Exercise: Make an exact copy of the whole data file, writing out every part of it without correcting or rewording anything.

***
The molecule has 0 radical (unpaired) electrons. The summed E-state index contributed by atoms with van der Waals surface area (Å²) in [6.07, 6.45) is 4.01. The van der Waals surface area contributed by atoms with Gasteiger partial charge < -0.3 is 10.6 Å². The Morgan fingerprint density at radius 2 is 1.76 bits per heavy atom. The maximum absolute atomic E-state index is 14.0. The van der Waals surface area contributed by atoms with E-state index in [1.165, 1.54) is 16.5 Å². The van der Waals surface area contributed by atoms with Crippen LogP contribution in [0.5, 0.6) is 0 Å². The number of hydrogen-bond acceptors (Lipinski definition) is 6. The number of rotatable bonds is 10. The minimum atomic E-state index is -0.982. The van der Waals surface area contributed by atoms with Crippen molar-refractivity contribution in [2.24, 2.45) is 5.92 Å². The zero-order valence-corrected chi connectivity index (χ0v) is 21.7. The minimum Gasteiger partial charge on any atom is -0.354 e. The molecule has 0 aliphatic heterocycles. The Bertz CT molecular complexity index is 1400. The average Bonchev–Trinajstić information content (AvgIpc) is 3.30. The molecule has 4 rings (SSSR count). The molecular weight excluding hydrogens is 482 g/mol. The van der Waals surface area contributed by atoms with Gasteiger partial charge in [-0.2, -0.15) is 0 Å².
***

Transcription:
The molecule has 0 radical (unpaired) electrons. The summed E-state index contributed by atoms with van der Waals surface area (Å²) in [6.07, 6.45) is 4.01. The van der Waals surface area contributed by atoms with Gasteiger partial charge < -0.3 is 10.6 Å². The Morgan fingerprint density at radius 2 is 1.76 bits per heavy atom. The maximum absolute atomic E-state index is 14.0. The van der Waals surface area contributed by atoms with E-state index in [1.165, 1.54) is 16.5 Å². The van der Waals surface area contributed by atoms with Crippen LogP contribution in [0.5, 0.6) is 0 Å². The number of hydrogen-bond acceptors (Lipinski definition) is 6. The number of rotatable bonds is 10. The minimum atomic E-state index is -0.982. The van der Waals surface area contributed by atoms with Crippen molar-refractivity contribution in [2.24, 2.45) is 5.92 Å². The zero-order valence-corrected chi connectivity index (χ0v) is 21.7. The minimum Gasteiger partial charge on any atom is -0.354 e. The molecule has 0 aliphatic heterocycles. The Bertz CT molecular complexity index is 1400. The average Bonchev–Trinajstić information content (AvgIpc) is 3.30. The molecule has 4 rings (SSSR count). The molecular weight excluding hydrogens is 482 g/mol. The van der Waals surface area contributed by atoms with Gasteiger partial charge in [-0.2, -0.15) is 0 Å².